“Did I flinch? Oh, tell me I didn’t flinch!” On idolising stoicism

Did I flinch? Oh, tell me I didn’t flinch!” On idolising stoicism

The line in the title comes from Lark Rise To Candleford, one of my favourite books and a very rare insight into the collective psyche of the British nation at the time of Queen Victoria. Strength, endurance, stamina and stoicism were so prized that girls delivering their first baby would beg the midwife to reassure them that they had not flinched, that they had endured their pain and suffering in appropriately stoic fashion. Some of that came from the supposed Biblical decree that the daughters of Eve would bear their children with great suffering and we must endure it without complaint, but some goes beyond the austere Christianity of the time and has its roots much deeper in a cultural identity.

Mustn’t grumble” is a bit of a mantra in Britain. We’re good at the whole understatement and self deprecation; “Not bad” is often meant as high praise over here, much to the mystification of other English speaking nations. You’ll often see certain phrases in obituaries: someone passes away “after a long illness bravely borne” and the highest praise for someone fighting a life threatening illness is, “She never complains”. On social media, that melting pot of shifting cultural memes, complaining, moaning, whining, whingeing are considered so unacceptable that most of us put a bright, cheerful face on so that we avoid any accusations of being a bit of a moaner. People preface very valid statements with, “I know I shouldn’t grumble” or “I know plenty of people have it much harder than I do so I shouldn’t complain.”

I do wonder if it might be killing some of us, keeping in the anguish, not sharing how we truly feel.

Oh I know we don’t want to make a fuss. We don’t want to be thought weak or pathetic, but why? It’s not as if these days admitting you’re ill, unwell, tired, elderly, frail are going to get you left behind with rations for a day while the tribe marches resolutely onward, leaving you to either starve or be finished off by the cold or wolves. It doesn’t make much sense to me. No one wants to be a burden on others, yet as we get older, inevitably we cannot expect to retain the complete independence of youth and full health and we will come to rely on others to help us. It’s a cycle. We aid the frail and infirm and one day, we too will need the same aid. For some, the frailty comes sooner than for others, but I believe that we are being subtly indoctrinated by the prevailing philosophies espoused by government, into believing that all human worth is based on fiscal usefulness. The Nazis exterminated all those they believed to be “useless bread gobblers” and it’s that fear of being useless that I suspect is what drives the idolisation of stoicism over compassion.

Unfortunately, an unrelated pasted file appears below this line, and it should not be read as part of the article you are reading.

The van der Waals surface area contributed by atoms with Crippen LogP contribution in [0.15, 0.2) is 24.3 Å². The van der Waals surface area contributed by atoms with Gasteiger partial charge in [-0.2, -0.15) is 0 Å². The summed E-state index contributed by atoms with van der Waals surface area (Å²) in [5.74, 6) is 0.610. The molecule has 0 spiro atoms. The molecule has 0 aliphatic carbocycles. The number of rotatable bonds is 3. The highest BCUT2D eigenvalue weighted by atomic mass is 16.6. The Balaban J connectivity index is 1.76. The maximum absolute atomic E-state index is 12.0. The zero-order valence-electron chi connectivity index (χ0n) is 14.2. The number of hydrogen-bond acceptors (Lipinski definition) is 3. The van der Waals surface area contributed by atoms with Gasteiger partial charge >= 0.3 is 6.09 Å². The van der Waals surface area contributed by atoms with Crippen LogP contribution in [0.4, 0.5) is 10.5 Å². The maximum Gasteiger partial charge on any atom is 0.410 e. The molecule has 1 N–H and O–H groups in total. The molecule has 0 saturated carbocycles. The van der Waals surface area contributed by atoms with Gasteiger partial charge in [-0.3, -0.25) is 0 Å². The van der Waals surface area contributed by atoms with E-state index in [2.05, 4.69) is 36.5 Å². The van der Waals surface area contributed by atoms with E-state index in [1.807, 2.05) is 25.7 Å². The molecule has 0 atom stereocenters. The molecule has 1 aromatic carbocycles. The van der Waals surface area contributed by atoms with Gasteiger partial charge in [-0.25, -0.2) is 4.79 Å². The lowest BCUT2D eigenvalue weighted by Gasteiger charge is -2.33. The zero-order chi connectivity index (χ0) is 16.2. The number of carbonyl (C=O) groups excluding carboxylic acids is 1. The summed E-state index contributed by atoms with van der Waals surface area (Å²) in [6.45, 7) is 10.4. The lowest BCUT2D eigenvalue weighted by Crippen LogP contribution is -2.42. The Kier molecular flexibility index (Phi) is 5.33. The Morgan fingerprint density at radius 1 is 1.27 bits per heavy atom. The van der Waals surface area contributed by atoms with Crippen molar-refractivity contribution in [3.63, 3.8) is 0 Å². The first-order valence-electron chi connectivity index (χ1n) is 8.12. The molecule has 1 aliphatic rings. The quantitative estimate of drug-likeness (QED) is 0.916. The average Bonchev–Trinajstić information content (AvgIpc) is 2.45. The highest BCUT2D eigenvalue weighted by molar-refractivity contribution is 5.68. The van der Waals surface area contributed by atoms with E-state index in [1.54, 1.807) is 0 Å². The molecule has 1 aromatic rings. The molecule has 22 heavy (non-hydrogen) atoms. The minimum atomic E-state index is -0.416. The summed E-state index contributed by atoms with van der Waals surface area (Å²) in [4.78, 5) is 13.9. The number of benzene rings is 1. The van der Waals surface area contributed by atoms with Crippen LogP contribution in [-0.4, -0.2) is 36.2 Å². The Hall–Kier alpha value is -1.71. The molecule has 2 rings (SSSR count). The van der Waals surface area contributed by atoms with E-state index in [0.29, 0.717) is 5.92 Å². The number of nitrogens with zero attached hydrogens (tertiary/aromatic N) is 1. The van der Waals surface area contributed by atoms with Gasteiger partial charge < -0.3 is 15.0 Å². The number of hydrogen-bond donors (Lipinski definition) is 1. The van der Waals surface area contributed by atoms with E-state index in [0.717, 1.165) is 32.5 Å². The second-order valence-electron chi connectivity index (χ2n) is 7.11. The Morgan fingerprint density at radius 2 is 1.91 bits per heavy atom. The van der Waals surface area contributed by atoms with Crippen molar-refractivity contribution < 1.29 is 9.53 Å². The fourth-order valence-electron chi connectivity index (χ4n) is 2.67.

It’s subtle most of the time. We all know folks who never seem to pull their weight, who constantly seem to scrounge and complain and demand attention and it’s unattractive to most of us. We don’t want to be seen like that. No one wants to be known as the one who won’t stand their round at the pub. Because I am no longer working full time, in paid employment, I often feel a sense of shame that I am not earning the kind of salary expected for someone of my education and experience. I fear that I have somehow wasted my education, have done nothing with it – SOLELY BECAUSE I CANNOT SHOW A FINANCIAL RETURN ON IT.

This is palpably ludicrous and shows how seductive that way of thinking is. You cannot measure in fiscal terms my contribution to the world. I believe that the world has been a better place, if only in a very minute way, for me having been in it. I believe that my books, my blog, have aided people in dark times and light. I don’t get any remuneration for blogging and that’s fine because I write it for what I can offer, not for what I can get. Call it a vocation if you like. I earn very little from my books; at one time a year or two back, I thought I might earn, if not a living, then a decent income from my books, but so much has changed and there are so many more authors out there, so many more books, and with a few exceptions, everyone is getting a smaller and smaller slice of the book market pie. I left one Facebook writer group because I got fed up of certain members boasting on an almost daily basis about how many books they were selling and how much money they were earning. Book sales, as part of personal worth, are irrelevant per se. I know some superb authors who sell few books, yet whose work is of enormous skill and is full of soul; the people who are succeeding are those for whom branding and self promotion are not at odds with their ethics and character.

I don’t have any answers. I don’t really have any suggestions. I don’t like complaining but you know what? It’s the squeaky wheel that gets oiled. I might try being more open about how distressing I find life at times and hope that people might cut me some slack and accept that actually, stoicism may not be the healthiest of philosophies to base your life upon.